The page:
10 Reasons Why You Should Be Eating More Tomatoes
6/13/2011 – There is more to eating Florida tomatoes than good taste, they are great for your health! 10 good reasons to eat more! Tomatoes are full of health enhancing properties, read on to discover how the humble tomato can improve your health.
Tomatoes are loaded with many, many health benefits. In fact, they are incredibly versatile and can be prepared in a seemingly endless number of dishes, as well as being great to eat alone. Keep reading to find out why you need to stop neglecting tomatoes as a part of your regular balanced diet.
10 Health Benefits from Eating Tomatoes
1. Tomatoes are good for your skin.
Tomatoes contain a high level of lycopene, which is a substance that is used in some of the more pricy facial cleansers that are available for purchase over-the-counter.
If you want to try tomatoes for skin care, you need to start with about eight to twelve tomatoes. Peel the tomatoes and then place the skin on your face with inside of the tomato touching your skin.
Leave the tomatoes on your face for a minimum of ten minutes, then wash. Your face will feel clean and shiny. Some redness may occur, but should fade with time.
2. Tomatoes help prevent several types of cancer.
A number of studies have been conducted that indicate that the high levels of lycopene in tomatoes works to reduce your chances of developing prostate, colorectal and stomach cancer.
Lycopene is a natural antioxidant that works effectively to slow the growth of cancerous cells. Cooked tomatoes produce even more lycopene, so go ahead and cook up a batch of your mom’s famous tomato soup.
3. Tomatoes help maintain strong bones.
Tomatoes contain a considerable amount of calcium and Vitamin K. Both of these nutrients are essential in strengthening and performing minor repairs on the bones as well as the bone tissue.
4. Tomatoes help repair damage caused by smoking.
No, eating tomatoes is not the most recent fad to help you quit smoking. However, tomatoes can reduce the amount of damaged done to your body by smoking cigarettes.
Tomatoes contain coumaric acid and chlorogenic acid that work to protect the body from carcinogens that are produced from cigarette smoke.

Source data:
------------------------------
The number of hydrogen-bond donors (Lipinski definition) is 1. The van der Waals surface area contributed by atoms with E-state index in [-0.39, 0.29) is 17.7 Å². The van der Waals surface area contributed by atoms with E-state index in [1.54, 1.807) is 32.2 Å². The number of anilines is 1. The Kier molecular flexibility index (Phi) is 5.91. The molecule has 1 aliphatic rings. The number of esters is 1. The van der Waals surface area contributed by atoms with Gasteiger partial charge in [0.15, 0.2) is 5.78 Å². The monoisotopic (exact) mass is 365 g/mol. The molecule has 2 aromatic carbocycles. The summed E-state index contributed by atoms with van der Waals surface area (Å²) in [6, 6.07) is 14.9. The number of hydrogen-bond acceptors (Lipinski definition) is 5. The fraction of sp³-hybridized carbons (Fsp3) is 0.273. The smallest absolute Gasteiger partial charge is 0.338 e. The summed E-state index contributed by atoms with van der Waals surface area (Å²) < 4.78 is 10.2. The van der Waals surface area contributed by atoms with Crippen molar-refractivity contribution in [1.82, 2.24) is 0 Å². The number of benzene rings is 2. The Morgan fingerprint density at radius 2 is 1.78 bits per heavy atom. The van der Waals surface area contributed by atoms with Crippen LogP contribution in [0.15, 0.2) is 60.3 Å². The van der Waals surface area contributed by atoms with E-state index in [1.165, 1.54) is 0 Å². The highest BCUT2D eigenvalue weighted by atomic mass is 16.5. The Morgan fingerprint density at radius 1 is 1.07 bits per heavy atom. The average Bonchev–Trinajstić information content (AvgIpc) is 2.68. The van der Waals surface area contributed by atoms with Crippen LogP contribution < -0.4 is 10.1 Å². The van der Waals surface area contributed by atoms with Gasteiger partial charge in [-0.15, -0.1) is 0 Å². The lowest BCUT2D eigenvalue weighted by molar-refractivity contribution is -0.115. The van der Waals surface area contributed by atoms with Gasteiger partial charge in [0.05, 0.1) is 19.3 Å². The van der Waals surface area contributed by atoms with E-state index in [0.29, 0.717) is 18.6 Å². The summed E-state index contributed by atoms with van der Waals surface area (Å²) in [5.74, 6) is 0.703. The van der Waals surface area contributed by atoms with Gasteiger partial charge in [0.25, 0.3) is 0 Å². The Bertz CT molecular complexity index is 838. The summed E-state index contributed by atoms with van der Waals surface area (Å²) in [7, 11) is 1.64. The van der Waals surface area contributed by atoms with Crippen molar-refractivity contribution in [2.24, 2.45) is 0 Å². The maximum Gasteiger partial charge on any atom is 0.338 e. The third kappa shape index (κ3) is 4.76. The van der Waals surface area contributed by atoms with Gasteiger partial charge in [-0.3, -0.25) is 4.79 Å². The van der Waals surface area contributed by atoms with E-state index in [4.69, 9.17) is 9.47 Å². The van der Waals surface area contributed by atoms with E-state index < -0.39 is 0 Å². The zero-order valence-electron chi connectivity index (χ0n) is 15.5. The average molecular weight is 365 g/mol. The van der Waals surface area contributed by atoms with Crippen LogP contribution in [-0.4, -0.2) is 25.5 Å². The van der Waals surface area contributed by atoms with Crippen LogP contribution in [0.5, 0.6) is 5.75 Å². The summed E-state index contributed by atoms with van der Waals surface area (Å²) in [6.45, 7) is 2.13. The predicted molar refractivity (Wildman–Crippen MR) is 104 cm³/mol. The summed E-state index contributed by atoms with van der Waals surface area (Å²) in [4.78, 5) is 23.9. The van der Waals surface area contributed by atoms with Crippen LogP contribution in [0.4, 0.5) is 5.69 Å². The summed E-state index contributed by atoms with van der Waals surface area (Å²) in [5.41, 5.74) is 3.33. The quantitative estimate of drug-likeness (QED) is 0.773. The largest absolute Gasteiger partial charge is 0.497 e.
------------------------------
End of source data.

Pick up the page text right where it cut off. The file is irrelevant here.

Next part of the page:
5. Tomatoes provide essential antioxidants.
Tomatoes contain a great deal of Vitamin A and Vitamin C. This is primarily because these vitamins and beta-carotene work as antioxidants to neutralize harmful free radicals in the blood.
Free radicals in the blood stream are dangerous because it may lead to cell damage. Remember, the redder the tomato you eat is, the more beta-carotene it contains. In addition, you also want to keep in mind that cooking destroys the Vitamin C, so for these benefits, the tomatoes need to be eaten raw.
6. Tomatoes are good for your heart.
Because of the Vitamin B and potassium in tomatoes, they are effective in reducing cholesterol levels and lowering blood pressure. Therefore, by including tomatoes in your regular balanced diet you can effectively prevent heart attacks, strokes as well as many other heart related problems that may threaten your life.
7. Tomatoes are good for your hair.
The Vitamin A in tomatoes works perfectly to keep your hair shiny and strong. In addition, it also does wonders for your eyes, skin, bones and teeth.
8. Tomatoes are good for your kidneys.
Adding tomatoes without seeds to your diet has been proven in some studies to reduce the risk of kidney stones.
9. Tomatoes are good for your eyes.
The Vitamin A found in tomatoes is fantastic for improving your vision. In addition, eating tomatoes is one of the best foods to eat to prevent the development of night blindness.
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Tomatoes are packed full of the valuable mineral known as chromium. It works effectively to help diabetics keep their blood sugar levels under better control.
Everything you need to know about tomatoes
A tomato is a nutrient-dense superfood that offers benefit to a range of bodily systems. Its nutritional content supports healthful skin, weight loss, and heart health.
Despite the popularity of tomatoes, it was only 200 years ago that they were thought to be poisonous in the United States (U.S.) This is likely to be because the plant belongs to the toxic nightshade family.